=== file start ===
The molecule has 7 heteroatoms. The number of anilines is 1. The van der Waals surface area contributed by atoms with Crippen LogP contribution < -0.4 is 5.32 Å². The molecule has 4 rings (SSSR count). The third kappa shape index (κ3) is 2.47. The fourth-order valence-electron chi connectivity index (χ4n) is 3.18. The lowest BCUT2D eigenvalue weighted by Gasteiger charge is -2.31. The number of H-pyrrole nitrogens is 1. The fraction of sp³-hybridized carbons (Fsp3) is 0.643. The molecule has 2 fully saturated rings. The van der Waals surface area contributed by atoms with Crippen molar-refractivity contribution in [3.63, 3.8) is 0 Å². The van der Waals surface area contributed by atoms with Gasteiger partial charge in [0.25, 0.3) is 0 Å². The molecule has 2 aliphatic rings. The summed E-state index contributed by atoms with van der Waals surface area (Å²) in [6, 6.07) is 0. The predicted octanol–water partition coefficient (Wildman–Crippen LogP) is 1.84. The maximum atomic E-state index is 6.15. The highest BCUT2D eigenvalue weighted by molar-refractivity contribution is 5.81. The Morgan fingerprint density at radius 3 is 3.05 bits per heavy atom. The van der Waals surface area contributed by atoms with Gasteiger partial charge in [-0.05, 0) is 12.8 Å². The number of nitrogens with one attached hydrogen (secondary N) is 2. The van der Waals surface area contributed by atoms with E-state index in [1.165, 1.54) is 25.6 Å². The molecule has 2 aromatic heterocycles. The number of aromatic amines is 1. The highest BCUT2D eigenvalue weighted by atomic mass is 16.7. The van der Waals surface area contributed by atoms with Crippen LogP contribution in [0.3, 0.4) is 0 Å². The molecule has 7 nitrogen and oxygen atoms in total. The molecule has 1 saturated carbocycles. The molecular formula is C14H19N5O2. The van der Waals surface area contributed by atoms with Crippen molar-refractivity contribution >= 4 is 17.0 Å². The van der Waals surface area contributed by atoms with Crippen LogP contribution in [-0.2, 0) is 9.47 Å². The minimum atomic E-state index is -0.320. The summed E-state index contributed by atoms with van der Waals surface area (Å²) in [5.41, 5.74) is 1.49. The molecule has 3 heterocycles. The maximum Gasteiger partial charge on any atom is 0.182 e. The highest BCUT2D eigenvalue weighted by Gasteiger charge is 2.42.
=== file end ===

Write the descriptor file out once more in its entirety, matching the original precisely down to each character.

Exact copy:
The molecule has 7 heteroatoms. The number of anilines is 1. The van der Waals surface area contributed by atoms with Crippen LogP contribution < -0.4 is 5.32 Å². The molecule has 4 rings (SSSR count). The third kappa shape index (κ3) is 2.47. The fourth-order valence-electron chi connectivity index (χ4n) is 3.18. The lowest BCUT2D eigenvalue weighted by Gasteiger charge is -2.31. The number of H-pyrrole nitrogens is 1. The fraction of sp³-hybridized carbons (Fsp3) is 0.643. The molecule has 2 fully saturated rings. The van der Waals surface area contributed by atoms with Crippen molar-refractivity contribution in [3.63, 3.8) is 0 Å². The van der Waals surface area contributed by atoms with Gasteiger partial charge in [0.25, 0.3) is 0 Å². The molecule has 2 aliphatic rings. The summed E-state index contributed by atoms with van der Waals surface area (Å²) in [6, 6.07) is 0. The predicted octanol–water partition coefficient (Wildman–Crippen LogP) is 1.84. The maximum atomic E-state index is 6.15. The highest BCUT2D eigenvalue weighted by molar-refractivity contribution is 5.81. The Morgan fingerprint density at radius 3 is 3.05 bits per heavy atom. The van der Waals surface area contributed by atoms with Gasteiger partial charge in [-0.05, 0) is 12.8 Å². The number of nitrogens with one attached hydrogen (secondary N) is 2. The van der Waals surface area contributed by atoms with E-state index in [1.165, 1.54) is 25.6 Å². The molecule has 2 aromatic heterocycles. The number of aromatic amines is 1. The highest BCUT2D eigenvalue weighted by atomic mass is 16.7. The van der Waals surface area contributed by atoms with Crippen LogP contribution in [0.3, 0.4) is 0 Å². The molecule has 7 nitrogen and oxygen atoms in total. The molecule has 1 saturated carbocycles. The molecular formula is C14H19N5O2. The van der Waals surface area contributed by atoms with Crippen molar-refractivity contribution >= 4 is 17.0 Å². The van der Waals surface area contributed by atoms with Crippen LogP contribution in [-0.2, 0) is 9.47 Å². The minimum atomic E-state index is -0.320. The summed E-state index contributed by atoms with van der Waals surface area (Å²) in [5.41, 5.74) is 1.49. The molecule has 3 heterocycles. The maximum Gasteiger partial charge on any atom is 0.182 e. The highest BCUT2D eigenvalue weighted by Gasteiger charge is 2.42.